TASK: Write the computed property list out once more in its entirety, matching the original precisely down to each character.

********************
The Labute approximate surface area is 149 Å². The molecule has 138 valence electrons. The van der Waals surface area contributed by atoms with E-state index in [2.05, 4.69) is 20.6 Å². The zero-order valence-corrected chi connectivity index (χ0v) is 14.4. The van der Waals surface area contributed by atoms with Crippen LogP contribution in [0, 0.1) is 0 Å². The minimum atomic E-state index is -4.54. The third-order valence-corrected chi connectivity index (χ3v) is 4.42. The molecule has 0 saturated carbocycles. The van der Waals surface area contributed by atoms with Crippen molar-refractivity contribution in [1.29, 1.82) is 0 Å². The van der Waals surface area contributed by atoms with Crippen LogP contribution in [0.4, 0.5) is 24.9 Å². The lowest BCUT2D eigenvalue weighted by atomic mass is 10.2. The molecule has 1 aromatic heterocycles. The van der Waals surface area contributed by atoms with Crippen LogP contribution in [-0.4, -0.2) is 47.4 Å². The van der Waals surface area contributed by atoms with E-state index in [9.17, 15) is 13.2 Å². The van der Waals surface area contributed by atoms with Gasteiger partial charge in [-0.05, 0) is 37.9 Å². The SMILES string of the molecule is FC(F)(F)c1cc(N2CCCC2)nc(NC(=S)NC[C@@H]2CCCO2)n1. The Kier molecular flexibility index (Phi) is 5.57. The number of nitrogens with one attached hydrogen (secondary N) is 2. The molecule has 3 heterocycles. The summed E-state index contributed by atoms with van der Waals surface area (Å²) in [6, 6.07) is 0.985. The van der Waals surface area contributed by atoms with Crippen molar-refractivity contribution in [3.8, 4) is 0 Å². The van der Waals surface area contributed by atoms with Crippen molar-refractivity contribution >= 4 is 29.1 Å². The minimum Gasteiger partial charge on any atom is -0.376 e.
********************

The Labute approximate surface area is 149 Å². The molecule has 138 valence electrons. The van der Waals surface area contributed by atoms with E-state index in [2.05, 4.69) is 20.6 Å². The zero-order valence-corrected chi connectivity index (χ0v) is 14.4. The van der Waals surface area contributed by atoms with Crippen LogP contribution in [0, 0.1) is 0 Å². The minimum atomic E-state index is -4.54. The third-order valence-corrected chi connectivity index (χ3v) is 4.42. The molecule has 0 saturated carbocycles. The van der Waals surface area contributed by atoms with Crippen molar-refractivity contribution in [1.29, 1.82) is 0 Å². The van der Waals surface area contributed by atoms with Crippen LogP contribution in [0.4, 0.5) is 24.9 Å². The lowest BCUT2D eigenvalue weighted by atomic mass is 10.2. The molecule has 1 aromatic heterocycles. The van der Waals surface area contributed by atoms with Crippen LogP contribution in [-0.4, -0.2) is 47.4 Å². The van der Waals surface area contributed by atoms with E-state index in [9.17, 15) is 13.2 Å². The van der Waals surface area contributed by atoms with Gasteiger partial charge in [-0.05, 0) is 37.9 Å². The SMILES string of the molecule is FC(F)(F)c1cc(N2CCCC2)nc(NC(=S)NC[C@@H]2CCCO2)n1. The Kier molecular flexibility index (Phi) is 5.57. The number of nitrogens with one attached hydrogen (secondary N) is 2. The molecule has 3 heterocycles. The summed E-state index contributed by atoms with van der Waals surface area (Å²) in [6, 6.07) is 0.985. The van der Waals surface area contributed by atoms with Crippen molar-refractivity contribution in [3.8, 4) is 0 Å². The van der Waals surface area contributed by atoms with Crippen molar-refractivity contribution >= 4 is 29.1 Å². The minimum Gasteiger partial charge on any atom is -0.376 e.